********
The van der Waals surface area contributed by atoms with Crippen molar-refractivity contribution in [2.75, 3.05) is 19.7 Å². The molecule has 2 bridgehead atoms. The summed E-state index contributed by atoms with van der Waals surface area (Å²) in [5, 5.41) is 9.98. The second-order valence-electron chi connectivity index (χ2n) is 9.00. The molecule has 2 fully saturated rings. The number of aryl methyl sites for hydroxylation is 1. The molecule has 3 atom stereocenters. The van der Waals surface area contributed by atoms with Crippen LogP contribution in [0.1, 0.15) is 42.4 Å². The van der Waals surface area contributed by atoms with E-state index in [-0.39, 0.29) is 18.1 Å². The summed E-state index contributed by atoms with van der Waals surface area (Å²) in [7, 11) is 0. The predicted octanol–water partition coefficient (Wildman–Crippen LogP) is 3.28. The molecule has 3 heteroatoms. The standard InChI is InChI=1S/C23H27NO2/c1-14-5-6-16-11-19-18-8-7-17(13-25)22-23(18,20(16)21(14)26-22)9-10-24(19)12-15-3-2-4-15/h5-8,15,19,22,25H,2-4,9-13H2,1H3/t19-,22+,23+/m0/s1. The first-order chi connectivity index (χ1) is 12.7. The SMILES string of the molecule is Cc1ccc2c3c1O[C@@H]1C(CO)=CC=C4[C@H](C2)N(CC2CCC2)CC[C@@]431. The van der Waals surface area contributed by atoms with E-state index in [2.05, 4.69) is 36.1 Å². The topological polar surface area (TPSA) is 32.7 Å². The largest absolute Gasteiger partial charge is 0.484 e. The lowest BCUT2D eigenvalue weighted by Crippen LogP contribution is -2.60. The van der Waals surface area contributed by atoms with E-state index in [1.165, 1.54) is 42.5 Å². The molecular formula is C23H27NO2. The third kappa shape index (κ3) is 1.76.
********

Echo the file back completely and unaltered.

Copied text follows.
The van der Waals surface area contributed by atoms with Crippen molar-refractivity contribution in [2.75, 3.05) is 19.7 Å². The molecule has 2 bridgehead atoms. The summed E-state index contributed by atoms with van der Waals surface area (Å²) in [5, 5.41) is 9.98. The second-order valence-electron chi connectivity index (χ2n) is 9.00. The molecule has 2 fully saturated rings. The number of aryl methyl sites for hydroxylation is 1. The molecule has 3 atom stereocenters. The van der Waals surface area contributed by atoms with Crippen LogP contribution in [0.1, 0.15) is 42.4 Å². The van der Waals surface area contributed by atoms with E-state index in [-0.39, 0.29) is 18.1 Å². The summed E-state index contributed by atoms with van der Waals surface area (Å²) in [7, 11) is 0. The predicted octanol–water partition coefficient (Wildman–Crippen LogP) is 3.28. The molecule has 3 heteroatoms. The standard InChI is InChI=1S/C23H27NO2/c1-14-5-6-16-11-19-18-8-7-17(13-25)22-23(18,20(16)21(14)26-22)9-10-24(19)12-15-3-2-4-15/h5-8,15,19,22,25H,2-4,9-13H2,1H3/t19-,22+,23+/m0/s1. The first-order chi connectivity index (χ1) is 12.7. The SMILES string of the molecule is Cc1ccc2c3c1O[C@@H]1C(CO)=CC=C4[C@H](C2)N(CC2CCC2)CC[C@@]431. The van der Waals surface area contributed by atoms with E-state index in [2.05, 4.69) is 36.1 Å². The topological polar surface area (TPSA) is 32.7 Å². The largest absolute Gasteiger partial charge is 0.484 e. The lowest BCUT2D eigenvalue weighted by Crippen LogP contribution is -2.60. The van der Waals surface area contributed by atoms with E-state index in [1.165, 1.54) is 42.5 Å². The molecular formula is C23H27NO2. The third kappa shape index (κ3) is 1.76.